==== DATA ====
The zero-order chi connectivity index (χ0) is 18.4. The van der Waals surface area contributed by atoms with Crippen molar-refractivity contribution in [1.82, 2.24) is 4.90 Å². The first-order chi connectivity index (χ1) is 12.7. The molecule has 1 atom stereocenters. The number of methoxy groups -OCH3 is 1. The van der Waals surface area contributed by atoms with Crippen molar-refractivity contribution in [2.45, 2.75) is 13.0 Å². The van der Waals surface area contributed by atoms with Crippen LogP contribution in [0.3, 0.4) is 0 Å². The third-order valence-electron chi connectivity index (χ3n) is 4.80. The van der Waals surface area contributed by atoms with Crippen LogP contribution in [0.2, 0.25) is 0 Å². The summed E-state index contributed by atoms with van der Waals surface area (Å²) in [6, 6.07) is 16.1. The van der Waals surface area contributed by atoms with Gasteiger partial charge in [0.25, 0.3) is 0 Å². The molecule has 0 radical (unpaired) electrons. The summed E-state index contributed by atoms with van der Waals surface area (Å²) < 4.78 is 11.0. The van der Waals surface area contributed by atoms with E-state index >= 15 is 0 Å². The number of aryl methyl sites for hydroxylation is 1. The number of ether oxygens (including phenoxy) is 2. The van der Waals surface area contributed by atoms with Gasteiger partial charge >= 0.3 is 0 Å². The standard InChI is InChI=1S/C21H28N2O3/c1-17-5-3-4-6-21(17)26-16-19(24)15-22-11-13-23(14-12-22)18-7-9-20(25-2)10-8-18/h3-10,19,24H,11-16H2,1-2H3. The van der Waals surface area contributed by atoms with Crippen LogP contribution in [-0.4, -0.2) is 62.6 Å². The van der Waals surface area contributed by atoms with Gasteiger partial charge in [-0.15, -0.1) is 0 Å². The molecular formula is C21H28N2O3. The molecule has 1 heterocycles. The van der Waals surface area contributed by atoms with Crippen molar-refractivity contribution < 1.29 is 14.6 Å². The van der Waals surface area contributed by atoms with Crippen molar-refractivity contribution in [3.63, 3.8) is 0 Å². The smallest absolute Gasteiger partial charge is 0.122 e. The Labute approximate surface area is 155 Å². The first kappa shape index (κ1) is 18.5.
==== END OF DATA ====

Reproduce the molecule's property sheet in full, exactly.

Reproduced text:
The zero-order chi connectivity index (χ0) is 18.4. The van der Waals surface area contributed by atoms with Crippen molar-refractivity contribution in [1.82, 2.24) is 4.90 Å². The first-order chi connectivity index (χ1) is 12.7. The molecule has 1 atom stereocenters. The number of methoxy groups -OCH3 is 1. The van der Waals surface area contributed by atoms with Crippen molar-refractivity contribution in [2.45, 2.75) is 13.0 Å². The van der Waals surface area contributed by atoms with Crippen LogP contribution in [0.3, 0.4) is 0 Å². The third-order valence-electron chi connectivity index (χ3n) is 4.80. The van der Waals surface area contributed by atoms with Crippen LogP contribution in [0.2, 0.25) is 0 Å². The summed E-state index contributed by atoms with van der Waals surface area (Å²) in [6, 6.07) is 16.1. The van der Waals surface area contributed by atoms with Gasteiger partial charge in [0.25, 0.3) is 0 Å². The molecule has 0 radical (unpaired) electrons. The summed E-state index contributed by atoms with van der Waals surface area (Å²) < 4.78 is 11.0. The van der Waals surface area contributed by atoms with E-state index >= 15 is 0 Å². The number of aryl methyl sites for hydroxylation is 1. The number of ether oxygens (including phenoxy) is 2. The van der Waals surface area contributed by atoms with Gasteiger partial charge >= 0.3 is 0 Å². The standard InChI is InChI=1S/C21H28N2O3/c1-17-5-3-4-6-21(17)26-16-19(24)15-22-11-13-23(14-12-22)18-7-9-20(25-2)10-8-18/h3-10,19,24H,11-16H2,1-2H3. The van der Waals surface area contributed by atoms with Crippen LogP contribution in [-0.4, -0.2) is 62.6 Å². The van der Waals surface area contributed by atoms with Gasteiger partial charge in [-0.15, -0.1) is 0 Å². The molecular formula is C21H28N2O3. The molecule has 1 heterocycles. The van der Waals surface area contributed by atoms with Crippen molar-refractivity contribution < 1.29 is 14.6 Å². The van der Waals surface area contributed by atoms with Crippen molar-refractivity contribution in [3.63, 3.8) is 0 Å². The smallest absolute Gasteiger partial charge is 0.122 e. The Labute approximate surface area is 155 Å². The first kappa shape index (κ1) is 18.5.